3rd generation mobile, UMTS/IMT-2000

The RegTP sold six UMTS/IMT-2000 licences by auction in August 2001 for the record-breaking sum of Eu50 billion ($46 billion). The winners of the auction received the right to operate a UMTS/IMT-2000 3rd generation mobile network until 2020. A major legal issue after the successful auction of the UMTS/IMT-2000 frequency blocks was the question whether infrastructure sharing is permitted under the award conditions in order to reduce the cost for building out the UMTS infrastructure. The RegTP has drawn up a list of principles (infrastructure sharing principles) to clarify the extent to which (and the technical conditions under which) shared use of infrastructure is compatible with the UMTS Award Conditions (cf Ruling of February 18 2000 by the President's Chamber on the Determinations and Rules for the Award of Licences for UMTS/IMT-2000; RegTP Official Gazette of February 23 2000, Order 13/2000). In these infrastructure sharing principles, the RegTP explains, for example, how far the shared use of sites, masts, antennas, cables and combiners is permitted.

Telecommunications monitoring order

The Federal Ministry of Economics issued the Telecommunications Monitoring Order (Telekommunikations-Überwachungs-Verordnung, or TKÜV) which requires telecommunications and internet providers to install interception interfaces for law enforcement monitoring purposes. Cost allocation and privacy concerns have been addressed. The Ministry held a public hearing on telecommunications monitoring and cybercrime. As a result of this hearing, there are continuing talks between the Ministry of Economics and the industry associations on certain aspects of the TKÜV wording.

New frequency regime

In late March, the German Federal Ministry of Economics enacted regulations on a new frequency regime authorizing, among other things, the use of power lines for media transmission (power line communication). This provides companies interested in pursuing this business model the legal certainty necessary to deploy the technology. The new frequency regime also paves the way for the transition from analogue to digital broadcast transmission, the so-called analogue switch-off. In addition, it provides that frequencies assigned to broadcasters could also be used for Teleservices and Mediaservices.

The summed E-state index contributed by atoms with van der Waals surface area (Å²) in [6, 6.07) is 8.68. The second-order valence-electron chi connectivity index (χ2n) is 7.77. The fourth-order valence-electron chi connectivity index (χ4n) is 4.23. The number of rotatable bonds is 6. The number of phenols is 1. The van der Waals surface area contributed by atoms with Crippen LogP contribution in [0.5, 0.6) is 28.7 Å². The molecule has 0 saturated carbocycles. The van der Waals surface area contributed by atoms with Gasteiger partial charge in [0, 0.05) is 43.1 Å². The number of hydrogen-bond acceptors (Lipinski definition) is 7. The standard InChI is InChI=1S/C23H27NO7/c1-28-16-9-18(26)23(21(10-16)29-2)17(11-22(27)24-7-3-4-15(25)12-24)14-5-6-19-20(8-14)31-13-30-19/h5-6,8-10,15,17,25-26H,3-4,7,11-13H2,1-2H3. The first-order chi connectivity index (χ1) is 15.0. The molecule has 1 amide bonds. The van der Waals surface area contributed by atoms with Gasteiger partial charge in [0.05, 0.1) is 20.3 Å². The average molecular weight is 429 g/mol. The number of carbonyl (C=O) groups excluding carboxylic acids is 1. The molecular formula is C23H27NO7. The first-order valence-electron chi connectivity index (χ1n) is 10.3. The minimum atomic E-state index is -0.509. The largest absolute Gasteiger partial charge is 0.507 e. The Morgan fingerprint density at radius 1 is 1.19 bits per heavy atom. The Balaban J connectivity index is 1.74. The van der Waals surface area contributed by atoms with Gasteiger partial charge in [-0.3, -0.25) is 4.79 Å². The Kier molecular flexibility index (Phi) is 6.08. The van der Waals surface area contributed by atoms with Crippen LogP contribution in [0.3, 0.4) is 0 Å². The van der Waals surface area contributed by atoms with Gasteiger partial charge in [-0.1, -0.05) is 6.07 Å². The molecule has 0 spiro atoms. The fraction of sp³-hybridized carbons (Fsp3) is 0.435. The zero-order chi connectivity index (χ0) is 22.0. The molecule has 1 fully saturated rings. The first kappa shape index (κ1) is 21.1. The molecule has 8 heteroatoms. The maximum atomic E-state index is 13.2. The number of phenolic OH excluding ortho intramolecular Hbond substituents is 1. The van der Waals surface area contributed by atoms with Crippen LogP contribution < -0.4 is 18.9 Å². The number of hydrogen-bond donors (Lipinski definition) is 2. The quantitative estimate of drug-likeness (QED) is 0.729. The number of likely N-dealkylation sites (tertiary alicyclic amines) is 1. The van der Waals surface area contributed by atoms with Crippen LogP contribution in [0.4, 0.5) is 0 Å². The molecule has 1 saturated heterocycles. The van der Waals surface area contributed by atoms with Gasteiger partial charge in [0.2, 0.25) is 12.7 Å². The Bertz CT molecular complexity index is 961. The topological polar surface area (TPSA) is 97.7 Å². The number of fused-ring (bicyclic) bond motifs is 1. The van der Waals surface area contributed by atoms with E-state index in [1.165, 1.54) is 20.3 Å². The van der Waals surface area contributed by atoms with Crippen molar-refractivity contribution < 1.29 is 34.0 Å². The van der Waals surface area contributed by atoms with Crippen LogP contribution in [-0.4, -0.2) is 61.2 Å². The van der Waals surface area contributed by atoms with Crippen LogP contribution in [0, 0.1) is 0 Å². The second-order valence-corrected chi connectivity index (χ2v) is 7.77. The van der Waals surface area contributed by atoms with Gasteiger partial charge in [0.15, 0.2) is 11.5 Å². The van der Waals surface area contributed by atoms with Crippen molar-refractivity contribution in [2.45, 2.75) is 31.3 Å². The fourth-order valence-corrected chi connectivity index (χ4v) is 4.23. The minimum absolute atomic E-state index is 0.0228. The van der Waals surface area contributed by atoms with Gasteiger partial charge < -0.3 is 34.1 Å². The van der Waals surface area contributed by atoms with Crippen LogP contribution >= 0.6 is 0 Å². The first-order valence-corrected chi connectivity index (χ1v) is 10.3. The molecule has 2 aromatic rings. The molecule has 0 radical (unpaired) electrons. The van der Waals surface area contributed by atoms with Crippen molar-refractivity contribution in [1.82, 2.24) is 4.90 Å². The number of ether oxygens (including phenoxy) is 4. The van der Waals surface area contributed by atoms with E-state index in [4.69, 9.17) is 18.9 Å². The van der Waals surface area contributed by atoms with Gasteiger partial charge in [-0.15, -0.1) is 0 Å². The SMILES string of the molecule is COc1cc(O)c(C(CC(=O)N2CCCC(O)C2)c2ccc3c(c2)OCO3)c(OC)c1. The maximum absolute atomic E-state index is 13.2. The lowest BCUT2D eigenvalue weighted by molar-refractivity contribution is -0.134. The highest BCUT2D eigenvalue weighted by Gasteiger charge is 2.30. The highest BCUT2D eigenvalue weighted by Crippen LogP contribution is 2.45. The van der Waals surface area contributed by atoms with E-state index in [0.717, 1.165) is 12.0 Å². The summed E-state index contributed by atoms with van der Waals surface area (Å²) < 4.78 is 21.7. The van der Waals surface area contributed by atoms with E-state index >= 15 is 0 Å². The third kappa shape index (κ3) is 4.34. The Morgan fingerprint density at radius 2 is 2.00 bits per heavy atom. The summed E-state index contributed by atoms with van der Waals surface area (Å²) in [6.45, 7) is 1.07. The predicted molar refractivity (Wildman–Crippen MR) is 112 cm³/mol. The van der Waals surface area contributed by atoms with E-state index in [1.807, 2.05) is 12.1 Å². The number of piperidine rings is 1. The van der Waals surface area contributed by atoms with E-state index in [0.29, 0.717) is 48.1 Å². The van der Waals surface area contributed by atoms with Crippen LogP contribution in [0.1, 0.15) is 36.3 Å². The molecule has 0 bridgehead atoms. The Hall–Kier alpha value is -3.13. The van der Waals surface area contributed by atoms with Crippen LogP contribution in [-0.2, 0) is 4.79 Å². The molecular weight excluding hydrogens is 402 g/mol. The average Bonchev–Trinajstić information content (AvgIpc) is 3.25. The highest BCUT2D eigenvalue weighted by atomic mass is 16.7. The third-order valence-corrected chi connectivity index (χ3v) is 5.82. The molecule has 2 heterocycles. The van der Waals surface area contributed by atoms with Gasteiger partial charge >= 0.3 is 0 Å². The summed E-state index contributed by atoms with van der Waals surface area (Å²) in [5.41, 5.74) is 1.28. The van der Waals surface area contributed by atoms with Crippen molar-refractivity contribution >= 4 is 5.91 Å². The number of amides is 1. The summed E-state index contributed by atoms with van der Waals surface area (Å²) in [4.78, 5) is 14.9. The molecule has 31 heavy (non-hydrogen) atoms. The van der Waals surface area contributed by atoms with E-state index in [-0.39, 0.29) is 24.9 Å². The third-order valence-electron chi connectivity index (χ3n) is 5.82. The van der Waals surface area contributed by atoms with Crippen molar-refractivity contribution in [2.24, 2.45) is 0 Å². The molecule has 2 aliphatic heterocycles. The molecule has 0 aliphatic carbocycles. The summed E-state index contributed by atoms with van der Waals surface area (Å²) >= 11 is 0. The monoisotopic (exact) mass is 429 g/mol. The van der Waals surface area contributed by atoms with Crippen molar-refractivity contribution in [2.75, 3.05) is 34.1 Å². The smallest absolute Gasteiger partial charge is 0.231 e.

Telecommunications outlook

The dominant position of DTAG in voice telephony, if unchallenged, will permit it to leverage into a similarly strong position in the DSL market. The nearly unchanged regulatory framework and the recent actions of the RegTP under new leadership suggest there will be no bold actions to increase competition in the near term unless forced by the EU Commission. The courts are also an unlikely source of market opening measures: through reliance on a narrow interpretation of the Telecommunications Act, they have overturned a number of RegTP decisions that would have had a liberalizing effect on the market. The Federal Ministry of Economics and Technology is not planning to change Germany's telecoms policy until mid-2003 when three EU directives on networks, services, access and interconnection are scheduled for implementation. The European Parliament is going to start its formal second reading of the package in September 2001, but an informal dialogue will be initiated well before that time.

Internet

In the internet sector, the Federal government's recent efforts have concentrated on consumer protection and the implementation of EU directives into national law.

Consumer protection: implementation of EU directives